The Springfield News-Sun has filed a request through the Freedom of Information Act for any previous complaints against Community Mercy. Seeger confirmed they haven’t previously had to pay any settlements or monetary penalties.
In April, the Springfield hospital alerted patients to a data breach that occurred in February.
Invoices for about 2,000 patients containing names, addresses, billing codes such as diagnosis and procedural codes, service dates and locations, and account balances were inadvertently sent to incorrect people.
Six individuals may have received invoices not intended for them, Lamb said at the time. No social security numbers or other personal financial information were exposed during that incident.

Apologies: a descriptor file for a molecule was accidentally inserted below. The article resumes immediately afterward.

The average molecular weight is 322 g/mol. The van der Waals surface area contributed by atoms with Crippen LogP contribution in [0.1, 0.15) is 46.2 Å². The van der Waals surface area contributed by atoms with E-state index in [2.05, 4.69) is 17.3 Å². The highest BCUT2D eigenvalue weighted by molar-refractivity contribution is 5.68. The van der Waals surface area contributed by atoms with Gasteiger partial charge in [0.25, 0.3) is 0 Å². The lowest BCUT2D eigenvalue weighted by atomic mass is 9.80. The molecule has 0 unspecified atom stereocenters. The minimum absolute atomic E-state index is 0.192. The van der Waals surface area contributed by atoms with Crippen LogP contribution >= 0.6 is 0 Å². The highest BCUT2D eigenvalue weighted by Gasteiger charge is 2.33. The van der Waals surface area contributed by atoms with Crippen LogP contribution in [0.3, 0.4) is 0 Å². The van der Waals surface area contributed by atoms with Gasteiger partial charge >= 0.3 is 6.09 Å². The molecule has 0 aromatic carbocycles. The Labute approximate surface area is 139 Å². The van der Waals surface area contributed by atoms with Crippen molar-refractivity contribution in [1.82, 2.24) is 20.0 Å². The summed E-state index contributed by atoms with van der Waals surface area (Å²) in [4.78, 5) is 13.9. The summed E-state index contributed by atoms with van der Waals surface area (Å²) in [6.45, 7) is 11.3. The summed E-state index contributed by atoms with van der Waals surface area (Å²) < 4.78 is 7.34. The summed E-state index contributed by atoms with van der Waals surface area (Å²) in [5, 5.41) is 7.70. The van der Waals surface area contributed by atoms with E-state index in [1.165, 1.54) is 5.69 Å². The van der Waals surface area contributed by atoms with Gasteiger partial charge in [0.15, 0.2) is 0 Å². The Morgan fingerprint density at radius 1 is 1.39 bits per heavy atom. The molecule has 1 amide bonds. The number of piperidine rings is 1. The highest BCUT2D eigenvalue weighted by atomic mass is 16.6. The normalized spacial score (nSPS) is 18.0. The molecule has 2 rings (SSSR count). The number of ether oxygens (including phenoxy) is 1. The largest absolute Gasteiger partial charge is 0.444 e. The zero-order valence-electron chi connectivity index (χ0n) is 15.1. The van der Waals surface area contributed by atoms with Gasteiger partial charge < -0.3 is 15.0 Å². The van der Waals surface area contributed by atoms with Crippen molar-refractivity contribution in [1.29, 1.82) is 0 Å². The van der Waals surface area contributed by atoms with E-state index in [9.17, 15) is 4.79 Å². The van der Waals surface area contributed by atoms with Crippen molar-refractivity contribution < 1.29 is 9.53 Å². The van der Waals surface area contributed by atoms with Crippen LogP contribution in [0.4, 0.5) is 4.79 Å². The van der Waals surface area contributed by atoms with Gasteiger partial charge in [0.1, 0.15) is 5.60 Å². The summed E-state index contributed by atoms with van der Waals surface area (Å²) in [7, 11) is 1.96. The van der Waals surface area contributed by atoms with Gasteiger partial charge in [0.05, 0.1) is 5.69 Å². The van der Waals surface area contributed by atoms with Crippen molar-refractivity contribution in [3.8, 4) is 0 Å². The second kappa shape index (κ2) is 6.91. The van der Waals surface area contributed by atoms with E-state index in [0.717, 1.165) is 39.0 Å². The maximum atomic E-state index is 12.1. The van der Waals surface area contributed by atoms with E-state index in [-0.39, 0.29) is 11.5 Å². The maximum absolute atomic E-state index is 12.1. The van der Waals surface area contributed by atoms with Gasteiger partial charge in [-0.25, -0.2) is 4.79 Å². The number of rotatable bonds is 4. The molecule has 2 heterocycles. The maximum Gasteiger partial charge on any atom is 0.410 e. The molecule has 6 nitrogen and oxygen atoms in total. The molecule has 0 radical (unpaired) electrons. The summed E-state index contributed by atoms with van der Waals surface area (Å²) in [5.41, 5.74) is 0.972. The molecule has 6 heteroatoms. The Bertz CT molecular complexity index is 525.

Once the federal agency investigates, the office can close it by either finding no violation occurred, providing assistance to an organization to fix minor issues or requiring a corrective action plan be implemented.
In the most egregious cases, a monetary penalty can be assessed, Seeger said, but that has occurred less than 30 times since the office’s enforcement efforts began in 2003.
For affected patients like Bonnie Martin, the investigative process is worrisome. Neither she nor Wright has experienced any signs that their identity information has been stolen or compromised.
Her longtime doctor ordered blood work back in 2006 and sent her to a lab at the former Community Hospital, where she believes these documents originated.
“It’s kind of upsetting,” she said.
She wonders if the files possibly got moved to the former Mercy Medical Center building on Fountain Boulevard at some point following the demolition of Community Hospital. Martin worries there could be other sensitive documents still at Mercy.
“I’d really like to know when is all done, who had them and who put them there,” Wright said.